Master's House in Ledbury dates back to the 15th century
As part of the planning for the new library and customer services centre in Ledbury, a full survey has now been carried out on the historic Master?s House.
The survey, carried out by Sawyer and Fisher Quantity Surveyors, has revealed the building dates back to 1487 and is probably the only building of its kind in the country and unique as it the most complete Master?s House in the country.
Behind the 18th century façade, the survey found an extensive amount of high quality medieval fabric still survives.
As part of the survey, Sawyer and Fisher were asked to develop a feasibility study on the future repairs, phasing of the project and use of the historic building and understanding of how the project aims could be achieved.
Discussions have also been held with English Heritage about the best way to prevent the building from deteriorating further. The survey found that inappropriate alterations in the 18th, 19th and 20th century had led to defects in the building which need to be corrected.
Some £350,000 has already been earmarked to pay for works at the Master?s House so it can be brought back into use for services.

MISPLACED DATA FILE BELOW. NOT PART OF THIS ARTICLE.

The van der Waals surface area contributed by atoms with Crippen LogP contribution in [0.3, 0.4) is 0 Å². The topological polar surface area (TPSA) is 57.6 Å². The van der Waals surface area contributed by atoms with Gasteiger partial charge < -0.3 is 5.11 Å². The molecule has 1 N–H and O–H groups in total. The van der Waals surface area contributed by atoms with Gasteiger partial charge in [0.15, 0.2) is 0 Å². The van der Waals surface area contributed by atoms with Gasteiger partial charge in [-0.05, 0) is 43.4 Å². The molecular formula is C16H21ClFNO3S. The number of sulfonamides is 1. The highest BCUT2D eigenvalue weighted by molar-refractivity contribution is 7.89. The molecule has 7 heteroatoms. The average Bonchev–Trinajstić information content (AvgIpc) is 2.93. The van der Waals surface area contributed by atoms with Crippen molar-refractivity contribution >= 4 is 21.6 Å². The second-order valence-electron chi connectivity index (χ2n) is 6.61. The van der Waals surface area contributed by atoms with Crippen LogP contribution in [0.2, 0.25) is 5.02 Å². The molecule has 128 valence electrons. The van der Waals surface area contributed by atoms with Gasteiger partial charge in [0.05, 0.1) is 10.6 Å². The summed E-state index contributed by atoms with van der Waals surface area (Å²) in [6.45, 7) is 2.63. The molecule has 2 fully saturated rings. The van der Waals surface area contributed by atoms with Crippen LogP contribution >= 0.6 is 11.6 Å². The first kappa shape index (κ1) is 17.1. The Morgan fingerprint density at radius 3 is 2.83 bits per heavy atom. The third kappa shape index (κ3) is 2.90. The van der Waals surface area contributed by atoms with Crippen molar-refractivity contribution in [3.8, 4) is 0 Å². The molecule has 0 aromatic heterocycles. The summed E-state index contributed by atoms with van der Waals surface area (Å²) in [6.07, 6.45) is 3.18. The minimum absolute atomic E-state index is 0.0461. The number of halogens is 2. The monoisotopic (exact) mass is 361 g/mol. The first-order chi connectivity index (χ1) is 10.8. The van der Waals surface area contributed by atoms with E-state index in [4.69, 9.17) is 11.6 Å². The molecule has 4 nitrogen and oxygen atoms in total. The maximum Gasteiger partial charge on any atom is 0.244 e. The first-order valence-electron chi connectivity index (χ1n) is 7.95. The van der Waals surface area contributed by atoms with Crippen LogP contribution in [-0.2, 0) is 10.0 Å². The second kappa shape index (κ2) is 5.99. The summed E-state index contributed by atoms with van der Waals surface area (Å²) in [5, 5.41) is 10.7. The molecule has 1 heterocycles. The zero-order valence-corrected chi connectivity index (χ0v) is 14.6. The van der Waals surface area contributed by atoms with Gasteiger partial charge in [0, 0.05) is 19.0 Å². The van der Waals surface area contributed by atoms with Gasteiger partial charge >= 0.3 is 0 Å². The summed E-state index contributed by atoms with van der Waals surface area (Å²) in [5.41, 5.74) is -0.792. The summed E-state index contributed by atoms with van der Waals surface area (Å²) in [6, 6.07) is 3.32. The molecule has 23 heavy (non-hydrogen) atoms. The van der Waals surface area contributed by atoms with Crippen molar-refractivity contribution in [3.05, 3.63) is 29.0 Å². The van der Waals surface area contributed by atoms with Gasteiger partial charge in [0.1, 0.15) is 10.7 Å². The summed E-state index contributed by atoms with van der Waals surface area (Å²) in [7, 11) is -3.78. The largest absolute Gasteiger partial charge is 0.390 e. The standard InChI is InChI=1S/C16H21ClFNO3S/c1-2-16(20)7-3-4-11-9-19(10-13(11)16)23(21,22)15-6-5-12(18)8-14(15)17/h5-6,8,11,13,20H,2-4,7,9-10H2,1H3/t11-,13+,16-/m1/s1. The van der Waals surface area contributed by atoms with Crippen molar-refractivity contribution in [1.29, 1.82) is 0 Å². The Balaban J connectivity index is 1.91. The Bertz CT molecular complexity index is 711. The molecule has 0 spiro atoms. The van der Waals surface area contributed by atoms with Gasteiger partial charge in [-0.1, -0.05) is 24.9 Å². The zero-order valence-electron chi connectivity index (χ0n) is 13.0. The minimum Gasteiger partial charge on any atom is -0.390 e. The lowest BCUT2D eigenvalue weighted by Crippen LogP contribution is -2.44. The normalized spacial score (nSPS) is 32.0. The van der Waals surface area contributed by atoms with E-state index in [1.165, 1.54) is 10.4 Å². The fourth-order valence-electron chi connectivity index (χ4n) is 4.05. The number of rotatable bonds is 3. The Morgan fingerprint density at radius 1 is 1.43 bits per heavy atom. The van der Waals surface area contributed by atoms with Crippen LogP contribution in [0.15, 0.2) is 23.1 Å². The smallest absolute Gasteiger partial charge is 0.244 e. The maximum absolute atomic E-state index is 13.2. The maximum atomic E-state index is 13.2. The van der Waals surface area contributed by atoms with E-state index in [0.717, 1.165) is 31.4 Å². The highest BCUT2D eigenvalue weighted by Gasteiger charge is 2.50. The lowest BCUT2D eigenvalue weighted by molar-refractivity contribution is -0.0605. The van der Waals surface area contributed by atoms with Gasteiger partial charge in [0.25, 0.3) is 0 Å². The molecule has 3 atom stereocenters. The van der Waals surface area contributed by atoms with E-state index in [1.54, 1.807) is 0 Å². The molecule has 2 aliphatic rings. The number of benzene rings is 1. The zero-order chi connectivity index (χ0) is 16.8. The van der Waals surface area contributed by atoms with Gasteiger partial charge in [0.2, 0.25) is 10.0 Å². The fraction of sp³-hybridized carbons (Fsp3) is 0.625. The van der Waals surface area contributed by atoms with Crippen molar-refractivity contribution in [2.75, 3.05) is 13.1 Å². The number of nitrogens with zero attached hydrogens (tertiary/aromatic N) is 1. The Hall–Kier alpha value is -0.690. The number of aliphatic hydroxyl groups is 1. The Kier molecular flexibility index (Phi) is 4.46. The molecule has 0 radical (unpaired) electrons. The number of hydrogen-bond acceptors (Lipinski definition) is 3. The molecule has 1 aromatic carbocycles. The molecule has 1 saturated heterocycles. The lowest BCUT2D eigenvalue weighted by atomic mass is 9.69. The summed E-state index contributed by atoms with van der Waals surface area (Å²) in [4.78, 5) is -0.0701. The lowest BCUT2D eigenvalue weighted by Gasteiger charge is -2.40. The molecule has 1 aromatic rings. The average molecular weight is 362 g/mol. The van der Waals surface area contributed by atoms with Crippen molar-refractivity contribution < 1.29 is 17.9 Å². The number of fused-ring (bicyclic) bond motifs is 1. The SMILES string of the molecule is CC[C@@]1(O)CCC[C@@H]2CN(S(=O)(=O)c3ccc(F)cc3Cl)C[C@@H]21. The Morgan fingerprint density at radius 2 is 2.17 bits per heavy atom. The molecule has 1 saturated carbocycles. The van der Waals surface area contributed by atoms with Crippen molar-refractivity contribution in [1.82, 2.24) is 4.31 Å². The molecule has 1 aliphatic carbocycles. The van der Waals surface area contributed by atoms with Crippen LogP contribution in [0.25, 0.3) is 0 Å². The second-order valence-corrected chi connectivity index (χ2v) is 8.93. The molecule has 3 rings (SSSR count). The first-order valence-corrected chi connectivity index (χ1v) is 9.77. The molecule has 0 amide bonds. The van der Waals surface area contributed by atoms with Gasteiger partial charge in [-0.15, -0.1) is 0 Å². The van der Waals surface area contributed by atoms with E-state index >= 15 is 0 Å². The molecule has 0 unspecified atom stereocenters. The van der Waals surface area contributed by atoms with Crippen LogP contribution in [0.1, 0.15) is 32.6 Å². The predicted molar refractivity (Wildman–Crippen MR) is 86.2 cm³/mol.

In April 2008, Herefordshire Council granted £2.9 million of capital funds to refurbish the existing Master?s House on the St. Katherine?s site, and erect a new building close by to house an extended and improved library and information centre.
An archeological project was commissioned by Herefordshire County Council. The most significant discovery was a wall made of local stone rubble and faced with lias. The wall is at least 7 metres long and 2.25 metres wide. The wall suggests a substantial stone building on the same axis and scale as a 13th/14th century hall and chapel to the east. A few shards of pottery were found in earlier and later contexts. These suggest that the building was built in the 13th century and demolished in the late 16th or 17th century. It certainly formed part of the medieval hospital of St. Katherine and may have been another hall or a range of chambers.
Other remains included a line of postholes that seem to indicate a timber scaffold. The medieval remains were buried beneath post-medieval and modern made ground. On that evidence, it is reasonable to infer that the wall belonged to a large stone building, quite possibly of two storeys. In any event, freestanding walls of this kind are not common in medieval contexts, while similar walls are found in countless medieval churches and other stone buildings.
According to tree-ring dating evidence the timber used in its roof were felled in 1487, so it would have been
erected either in the same year or the following year. It is a late example of a medieval hall house because, in Herefordshire, after about 1500, the preference was to build halls with roofs made for chimney stacks rather than an open hearth.
Plans for the new-build library and customers services centre in St. Katherine?s, Ledbury are finalised and these are now likely to go before planners in May.
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